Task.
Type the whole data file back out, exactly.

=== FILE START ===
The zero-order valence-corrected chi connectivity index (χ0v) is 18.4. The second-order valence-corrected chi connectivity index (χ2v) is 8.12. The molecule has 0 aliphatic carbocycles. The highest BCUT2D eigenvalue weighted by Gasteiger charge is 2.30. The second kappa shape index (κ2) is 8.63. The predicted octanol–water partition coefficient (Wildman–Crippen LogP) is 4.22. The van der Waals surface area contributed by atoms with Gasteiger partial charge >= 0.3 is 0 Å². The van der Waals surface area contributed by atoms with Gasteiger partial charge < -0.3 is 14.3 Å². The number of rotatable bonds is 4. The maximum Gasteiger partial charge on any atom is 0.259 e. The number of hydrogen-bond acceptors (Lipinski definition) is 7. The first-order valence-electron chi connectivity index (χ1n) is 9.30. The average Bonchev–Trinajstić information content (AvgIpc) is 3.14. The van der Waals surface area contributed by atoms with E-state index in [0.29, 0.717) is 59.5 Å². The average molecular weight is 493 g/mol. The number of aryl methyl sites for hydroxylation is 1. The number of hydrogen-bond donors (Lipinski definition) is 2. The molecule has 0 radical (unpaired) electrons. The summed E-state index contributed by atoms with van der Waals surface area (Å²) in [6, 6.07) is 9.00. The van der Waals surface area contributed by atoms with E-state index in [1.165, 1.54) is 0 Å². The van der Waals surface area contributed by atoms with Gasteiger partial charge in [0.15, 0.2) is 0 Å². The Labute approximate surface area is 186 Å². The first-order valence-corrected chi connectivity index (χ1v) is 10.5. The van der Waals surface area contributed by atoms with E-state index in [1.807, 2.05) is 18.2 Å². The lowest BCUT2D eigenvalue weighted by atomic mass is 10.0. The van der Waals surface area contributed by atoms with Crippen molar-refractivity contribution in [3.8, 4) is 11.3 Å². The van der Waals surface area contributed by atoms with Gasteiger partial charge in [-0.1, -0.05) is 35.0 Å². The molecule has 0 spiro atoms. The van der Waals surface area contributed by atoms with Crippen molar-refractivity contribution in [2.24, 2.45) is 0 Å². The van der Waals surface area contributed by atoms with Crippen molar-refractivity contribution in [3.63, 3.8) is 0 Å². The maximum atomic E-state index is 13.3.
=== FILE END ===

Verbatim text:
The zero-order valence-corrected chi connectivity index (χ0v) is 18.4. The second-order valence-corrected chi connectivity index (χ2v) is 8.12. The molecule has 0 aliphatic carbocycles. The highest BCUT2D eigenvalue weighted by Gasteiger charge is 2.30. The second kappa shape index (κ2) is 8.63. The predicted octanol–water partition coefficient (Wildman–Crippen LogP) is 4.22. The van der Waals surface area contributed by atoms with Gasteiger partial charge >= 0.3 is 0 Å². The van der Waals surface area contributed by atoms with Gasteiger partial charge < -0.3 is 14.3 Å². The number of rotatable bonds is 4. The maximum Gasteiger partial charge on any atom is 0.259 e. The number of hydrogen-bond acceptors (Lipinski definition) is 7. The first-order valence-electron chi connectivity index (χ1n) is 9.30. The average Bonchev–Trinajstić information content (AvgIpc) is 3.14. The van der Waals surface area contributed by atoms with E-state index in [0.29, 0.717) is 59.5 Å². The average molecular weight is 493 g/mol. The number of aryl methyl sites for hydroxylation is 1. The number of hydrogen-bond donors (Lipinski definition) is 2. The molecule has 0 radical (unpaired) electrons. The summed E-state index contributed by atoms with van der Waals surface area (Å²) in [6, 6.07) is 9.00. The van der Waals surface area contributed by atoms with E-state index in [1.165, 1.54) is 0 Å². The van der Waals surface area contributed by atoms with Gasteiger partial charge in [0.15, 0.2) is 0 Å². The Labute approximate surface area is 186 Å². The first-order valence-corrected chi connectivity index (χ1v) is 10.5. The van der Waals surface area contributed by atoms with E-state index in [1.807, 2.05) is 18.2 Å². The lowest BCUT2D eigenvalue weighted by atomic mass is 10.0. The van der Waals surface area contributed by atoms with Crippen molar-refractivity contribution in [3.8, 4) is 11.3 Å². The van der Waals surface area contributed by atoms with Gasteiger partial charge in [-0.1, -0.05) is 35.0 Å². The molecule has 0 spiro atoms. The van der Waals surface area contributed by atoms with Crippen molar-refractivity contribution in [2.24, 2.45) is 0 Å². The van der Waals surface area contributed by atoms with Crippen molar-refractivity contribution in [3.63, 3.8) is 0 Å². The maximum atomic E-state index is 13.3.